Sometimes you get a mix-up like, “What gear were you in at the moment of the impact?” and the witness saying proudly, “Gucci sweats and Reebocks.” One lawyer even wanted the witness to tell him, “How far apart were the vehicles at the time of the collision?” Another attorney walked right into it when he tried to soft-soap the witness, “Now sir, I’m sure you are an intelligent and honest man…” but the witness, knowing what was coming, interrupted, “Thank you. If I weren’t under oath, I’d return the compliment.”
Since the US is where most of the lawyer blunders originate, I am sure all of you reading this will wonder what the law-school students there learn when they are not counting the millions they expect to make. I know the ones in the Caribbean complain about the pressure and excessively high standards, but fortunately for them they don’t have the same level of coverage that American courts get.
If they did, we might find stuff like the cross-examination in which the Attorney asked the pathologist, “Did you check for a pulse?” After the answer “No”, the lawyer continued to ask questions about other checks like blood pressure and breathing. The answers to all were still “No.” The lawyer, seeing a loophole, jumped into it mouth first, “So then it is possible that the patient was alive when you began the autopsy?” When the exasperated doctor said “No” to this, the lawyer pounced, “How can you be so sure, doctor?” The pathologist, clearly losing his temper at this stage, snapped, “Because his brain was sitting on my desk in a jar.” The lawyer, still trying to force a point enquired, “I see, but could the patient have still been alive, nevertheless?” This was the last straw for the pathologist and he retorted, “Yes, it is possible that he could have been alive and practicing law.”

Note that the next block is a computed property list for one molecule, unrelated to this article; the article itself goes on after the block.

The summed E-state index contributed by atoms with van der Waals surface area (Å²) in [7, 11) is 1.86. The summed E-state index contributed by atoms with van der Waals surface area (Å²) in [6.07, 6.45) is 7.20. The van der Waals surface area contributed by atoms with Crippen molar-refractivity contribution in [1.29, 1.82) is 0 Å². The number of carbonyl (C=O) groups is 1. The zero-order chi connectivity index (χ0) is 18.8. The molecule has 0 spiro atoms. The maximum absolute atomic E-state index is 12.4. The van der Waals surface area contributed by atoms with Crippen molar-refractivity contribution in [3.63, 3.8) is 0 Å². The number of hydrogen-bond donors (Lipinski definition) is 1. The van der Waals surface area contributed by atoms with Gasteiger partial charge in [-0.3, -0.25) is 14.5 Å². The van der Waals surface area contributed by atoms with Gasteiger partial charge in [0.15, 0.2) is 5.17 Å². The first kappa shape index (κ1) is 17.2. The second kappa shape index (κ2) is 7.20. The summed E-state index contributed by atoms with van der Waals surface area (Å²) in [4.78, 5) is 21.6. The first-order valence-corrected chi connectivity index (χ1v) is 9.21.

There are many other cases in which witnesses deliberately and understandably turn the tables on the lawyers. When a lawyer enquired of another pathologist, “How many of your autopsies have you performed on dead people?” the answer was, “All of them. The live ones put up too much of a fight.”
Sometimes, the witnesses are much more direct. The lawyer asked one, “Your youngest son, the 20-year-old, how old is he?” The witness retorted, “He’s 20, much like your IQ.” Then there was the case when the lawyer wanted to know, “How was your first marriage terminated?” When the witness explained that it was “By death” the lawyer continued his cross-examination with, “And by whose death was it terminated?” The witness looked the lawyer in the face and scornfully suggested, “Take a guess.”
I once had an opportunity and angrily jumped at it. A lawyer in a matter in which I was a witness kept insisting that I should answer the question with a “Yes” or a “No” and not a “long-winded” explanation. After a few of these I pointed out to him, “There are some questions you cannot answer with a ‘Yes’ or ‘No’. Let me ask you, ‘Have you stopped beating your wife.’”
*Tony Deyal was last seen saying that his favourite response of all time was when the lawyer asked the female witness, “Are you sexually active” and her reply was, “No, I just lie there.”